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Removing Hemp From Controlled Substances List Is Overdue, Farmer Says


The Senate may vote as early as today to pass its version of the farm bill. This is sweeping legislation that funds safety net programs for farmers and major food assistance programs. While this bill varies widely from the one that was passed by the House, it has major implications for farmers who are facing tariffs and drought. As Harvest Public Media's Esther Honig reports it would legalize a long-forbidden crop.

ESTHER HONIG, BYLINE: The crop is hemp. It's grown for research in farms across the country, but it's not fully legal. Senate Majority Leader Mitch McConnell championed the pilot program in the last farm bill and thinks it's time to remove hemp from the list of controlled substances. He spoke about it earlier this month.


MITCH MCCONNELL: I think it's time we took this step. I think everybody's now figured it out. This is not the other plant.

HONIG: The other plant is marijuana, hemp's cousin that contains high levels of THC. But hemp does not and has lots of industrial applications from textiles to construction materials and livestock feed. Ryan Loflin farms 300 acres in southern Colorado. He thinks making hemp legal is long overdue.

RYAN LOFLIN: I really - because I believe honestly that it is the only thing that's going to kind of bring agriculture out of rut that it's been in for the last 30 years.

HONIG: More recently, prices have plunged for corn and soybeans that are in the crosshairs of an impending trade war.

In his white Ford pickup, Loflin drives to his field, where he's growing nearly 300 acres of hemp. Out here, the land is dry and covered in yellow prairie grass, but hemp grows just fine. Hemp itself is worth very little, but Loflin says hemp flowers are very valuable and can sell for as much as $100 a pound.

LOFLIN: That price - there's no comparison in anything in the world - (laughter) compared to that price, really.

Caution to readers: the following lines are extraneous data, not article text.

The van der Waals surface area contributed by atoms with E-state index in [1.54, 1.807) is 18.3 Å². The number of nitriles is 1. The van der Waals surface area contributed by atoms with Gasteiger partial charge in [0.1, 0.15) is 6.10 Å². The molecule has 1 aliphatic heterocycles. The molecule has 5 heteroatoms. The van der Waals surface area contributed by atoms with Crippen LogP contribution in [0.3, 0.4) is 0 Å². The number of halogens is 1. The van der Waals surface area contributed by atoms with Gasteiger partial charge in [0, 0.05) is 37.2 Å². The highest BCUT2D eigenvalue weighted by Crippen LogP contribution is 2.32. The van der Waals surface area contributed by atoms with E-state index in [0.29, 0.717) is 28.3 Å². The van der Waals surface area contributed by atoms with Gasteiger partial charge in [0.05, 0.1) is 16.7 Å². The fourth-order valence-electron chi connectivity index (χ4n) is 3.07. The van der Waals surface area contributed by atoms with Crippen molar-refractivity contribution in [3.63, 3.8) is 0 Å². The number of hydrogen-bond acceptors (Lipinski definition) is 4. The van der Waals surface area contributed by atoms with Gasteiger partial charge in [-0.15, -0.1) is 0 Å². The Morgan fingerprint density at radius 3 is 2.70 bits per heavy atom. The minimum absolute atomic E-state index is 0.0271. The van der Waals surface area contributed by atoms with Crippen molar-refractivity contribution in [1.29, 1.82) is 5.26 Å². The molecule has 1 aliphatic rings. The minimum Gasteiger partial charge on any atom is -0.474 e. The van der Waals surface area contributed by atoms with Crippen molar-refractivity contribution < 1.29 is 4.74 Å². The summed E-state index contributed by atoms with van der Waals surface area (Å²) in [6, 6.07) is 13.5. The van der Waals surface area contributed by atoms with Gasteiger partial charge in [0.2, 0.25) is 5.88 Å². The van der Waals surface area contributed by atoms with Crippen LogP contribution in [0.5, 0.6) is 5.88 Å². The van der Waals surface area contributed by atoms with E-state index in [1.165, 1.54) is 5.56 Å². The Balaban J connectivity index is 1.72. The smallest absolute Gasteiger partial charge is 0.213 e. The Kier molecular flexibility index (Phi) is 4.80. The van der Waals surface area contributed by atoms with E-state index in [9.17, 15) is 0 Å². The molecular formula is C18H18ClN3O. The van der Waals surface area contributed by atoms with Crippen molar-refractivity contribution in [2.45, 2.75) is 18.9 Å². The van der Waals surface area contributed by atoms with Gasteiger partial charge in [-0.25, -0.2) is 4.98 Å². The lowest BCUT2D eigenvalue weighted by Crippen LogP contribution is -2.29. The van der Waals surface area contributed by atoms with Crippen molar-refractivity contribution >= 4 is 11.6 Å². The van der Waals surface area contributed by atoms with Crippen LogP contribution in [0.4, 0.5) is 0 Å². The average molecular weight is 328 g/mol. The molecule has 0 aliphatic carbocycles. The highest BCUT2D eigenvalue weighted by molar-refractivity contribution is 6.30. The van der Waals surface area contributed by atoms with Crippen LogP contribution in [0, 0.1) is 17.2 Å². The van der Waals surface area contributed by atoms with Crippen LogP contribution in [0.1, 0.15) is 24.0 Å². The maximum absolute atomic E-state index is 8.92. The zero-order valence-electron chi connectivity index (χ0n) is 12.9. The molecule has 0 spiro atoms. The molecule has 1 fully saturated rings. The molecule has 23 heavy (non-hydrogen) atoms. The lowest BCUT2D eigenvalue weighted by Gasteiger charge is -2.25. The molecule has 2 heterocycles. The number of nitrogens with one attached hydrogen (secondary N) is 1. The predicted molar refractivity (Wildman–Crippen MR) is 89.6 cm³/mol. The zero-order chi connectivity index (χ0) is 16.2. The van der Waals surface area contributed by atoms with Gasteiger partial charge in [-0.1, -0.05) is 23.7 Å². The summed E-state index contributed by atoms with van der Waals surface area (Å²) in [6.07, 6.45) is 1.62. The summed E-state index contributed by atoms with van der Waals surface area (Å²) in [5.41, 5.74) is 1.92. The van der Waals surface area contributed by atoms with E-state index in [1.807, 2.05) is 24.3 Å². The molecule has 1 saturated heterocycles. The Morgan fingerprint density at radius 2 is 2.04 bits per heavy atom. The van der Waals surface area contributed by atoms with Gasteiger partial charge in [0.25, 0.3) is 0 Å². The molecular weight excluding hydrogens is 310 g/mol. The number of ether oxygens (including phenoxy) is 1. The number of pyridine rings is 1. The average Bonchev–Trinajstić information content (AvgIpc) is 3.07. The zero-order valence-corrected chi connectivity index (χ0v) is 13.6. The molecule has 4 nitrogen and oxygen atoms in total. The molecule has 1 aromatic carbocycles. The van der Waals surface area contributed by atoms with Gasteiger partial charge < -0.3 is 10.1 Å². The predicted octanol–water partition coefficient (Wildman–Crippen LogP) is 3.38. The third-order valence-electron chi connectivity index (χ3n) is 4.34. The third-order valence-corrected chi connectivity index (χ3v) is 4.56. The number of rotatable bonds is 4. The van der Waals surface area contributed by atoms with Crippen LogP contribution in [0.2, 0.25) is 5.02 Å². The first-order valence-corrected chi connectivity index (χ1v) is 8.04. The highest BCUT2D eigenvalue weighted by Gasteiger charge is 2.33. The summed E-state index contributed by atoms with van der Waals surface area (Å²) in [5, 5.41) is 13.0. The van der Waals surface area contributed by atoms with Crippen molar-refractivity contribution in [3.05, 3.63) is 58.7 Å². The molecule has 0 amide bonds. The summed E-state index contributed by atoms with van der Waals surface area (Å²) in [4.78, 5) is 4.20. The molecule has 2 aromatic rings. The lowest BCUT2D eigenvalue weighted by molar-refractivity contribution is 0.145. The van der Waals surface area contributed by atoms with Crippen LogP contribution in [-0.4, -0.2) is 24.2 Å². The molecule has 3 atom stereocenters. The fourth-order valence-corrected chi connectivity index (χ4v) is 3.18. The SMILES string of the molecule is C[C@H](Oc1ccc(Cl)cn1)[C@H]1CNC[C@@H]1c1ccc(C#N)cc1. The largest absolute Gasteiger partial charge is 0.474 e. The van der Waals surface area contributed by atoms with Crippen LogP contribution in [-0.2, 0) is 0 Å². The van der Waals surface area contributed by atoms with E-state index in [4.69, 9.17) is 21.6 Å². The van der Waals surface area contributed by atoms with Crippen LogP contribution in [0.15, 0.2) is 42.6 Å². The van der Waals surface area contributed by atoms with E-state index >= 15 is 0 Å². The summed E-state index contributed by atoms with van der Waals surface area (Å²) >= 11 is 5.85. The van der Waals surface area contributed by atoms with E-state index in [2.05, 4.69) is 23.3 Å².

HONIG: Yeah. There's, like, nothing else you could grow.

LOFLIN: There's nothing, nothing else - heroin, I mean; opium, maybe.

HONIG: This crop will be used to make CBD oil, which some people use medicinally. Once hemp is widely grown, its price will likely drop. And not everyone thinks hemp is a miracle crop. Trey Riddle is with Sunstrand, a company in Kentucky producing fiber from hemp. He says hemp won't readily compete with cheaper materials, like cotton and polyester, already on the market.

TREY RIDDLE: There is really nothing that hemp's doing that isn't already being done by something else, with maybe the exception of CBD.

HONIG: Of course, before the crop's full potential can be discovered, the farm bill has to be signed into law. Last week, the House passed its bill without a single vote from Democrats. House Republicans want stricter work requirements for food stamp recipients and cuts to major conservation programs. Now they have to come together with the Senate to hash out a compromise. Ferd Hoefner is with the National Sustainable Agriculture Coalition and has watched the passage of the last nine farm bills. He thinks the Senate version will hold sway.

FERD HOEFNER: There will be a willingness to come to political reality and realize the bill needs to closely follow the Senate outline.

HONIG: Ultimately, the farm bill will need Democrats on board. While other measures may be scrapped, legalizing hemp appears to have widespread support. And after 77 years of heavy federal restrictions, hemp could soon be like any other commodity, allowing hemp farmers to benefit from the same federal programs as others who grow corn and soybeans. For NPR News, I'm Esther Honig in Greeley, Colo.


GREENE: Esther's story comes to us from Harvest Public Media, a reporting collaboration that focuses on agriculture and rural issues.